I asked him what had been the starting-point for this film-an image, an incident, something autobiographical?
Lee replied, "The background to this film is Il-San, which is a new development city. A city that grew up overnight. Which is where I live right now. Watching the movie you may have picked up on this, but Il-San was originally agricultural land, farm land close to Seoul. Now it's become a big city where 300,000 people live, or more. I feel that it really is typical of Korean society right now, typical of the sorts of spaces people inhabit."
He continued: "After moving to Il-San I wondered-where have all the people gone who used to live here before? What traces are there of the people who used to live here? I started thinking about those people, and then about the people who remain, like the family of the main character. These people who lived there before the area became built up are now running a restaurant for the new people who have moved in. The original people are now servicing the people who have taken away the land. I felt that was ironic. That symbolizes something essential about Korean society."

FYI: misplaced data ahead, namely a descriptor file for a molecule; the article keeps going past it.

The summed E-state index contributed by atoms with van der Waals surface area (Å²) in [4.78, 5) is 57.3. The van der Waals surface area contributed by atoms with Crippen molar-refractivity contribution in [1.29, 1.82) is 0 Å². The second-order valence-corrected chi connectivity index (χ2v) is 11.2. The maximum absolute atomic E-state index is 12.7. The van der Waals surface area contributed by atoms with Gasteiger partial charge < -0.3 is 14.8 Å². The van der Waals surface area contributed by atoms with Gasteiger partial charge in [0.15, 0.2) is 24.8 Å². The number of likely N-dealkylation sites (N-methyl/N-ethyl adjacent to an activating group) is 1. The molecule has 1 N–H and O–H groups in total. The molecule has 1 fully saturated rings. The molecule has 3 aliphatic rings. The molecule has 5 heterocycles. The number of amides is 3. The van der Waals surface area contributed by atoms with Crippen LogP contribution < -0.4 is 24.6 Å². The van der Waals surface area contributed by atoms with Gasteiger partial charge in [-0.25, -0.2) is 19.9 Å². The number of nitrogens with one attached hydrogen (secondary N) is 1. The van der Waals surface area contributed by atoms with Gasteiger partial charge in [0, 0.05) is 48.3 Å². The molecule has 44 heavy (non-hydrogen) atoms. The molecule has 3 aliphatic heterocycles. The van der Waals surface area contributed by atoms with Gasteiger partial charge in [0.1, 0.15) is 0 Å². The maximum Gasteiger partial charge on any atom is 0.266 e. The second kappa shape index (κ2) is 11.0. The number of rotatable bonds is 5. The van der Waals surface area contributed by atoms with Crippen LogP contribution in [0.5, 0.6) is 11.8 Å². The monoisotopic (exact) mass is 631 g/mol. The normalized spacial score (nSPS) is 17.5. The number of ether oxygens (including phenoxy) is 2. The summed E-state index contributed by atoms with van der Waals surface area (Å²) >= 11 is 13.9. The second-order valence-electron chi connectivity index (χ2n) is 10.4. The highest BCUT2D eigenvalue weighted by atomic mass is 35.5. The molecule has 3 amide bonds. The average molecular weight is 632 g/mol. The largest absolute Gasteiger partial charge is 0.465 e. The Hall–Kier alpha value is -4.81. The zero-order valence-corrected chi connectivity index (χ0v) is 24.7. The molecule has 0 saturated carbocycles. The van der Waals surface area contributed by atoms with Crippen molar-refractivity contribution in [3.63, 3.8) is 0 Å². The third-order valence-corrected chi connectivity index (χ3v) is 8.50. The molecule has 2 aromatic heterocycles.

I asked Lee about the source of the film's violence, which begins in the very first scene and never lets up.
He explained that he had two points to make about violence. "In the first place," he began, "the theme of the film is the nature of violence. We have had about thirty years of economic development in Korea. A unique value system has formed around modernization. The whole ideology is to get results at any cost. Of course there is a diversity of violence, from political violence to gangster violence. But I think violence is violence, regardless of who is committing it. I wanted to show the nature of that violence to my audience."
Second, and very important, Lee explained, he had not wanted to aestheticize (beautify) violence, in the way it has been in many different genres of films, gangster films, Hong Kong films. He wanted to take away the glamour of violence. "I wanted to show the horror of violence," he said. "Instead of the glamour of the gangster culture, I wanted to show the ordinariness, the banal quality of violence. And I wanted to show the universality of violence."
"Is the gangster 'family' a legitimate symbol of Korean institutions in general?" I asked.
"Yes, the gangsters form a family, and it is not just the gangsters that are a family," he observed. "In Korea the multinational corporations also have a family structure. They call themselves families. Korea as a whole, as a society, is like a big family. It doesn't matter whether it's a military 'family' or structure, or a corporate family, or a gangster family. Whatever the structure, the basis is violence."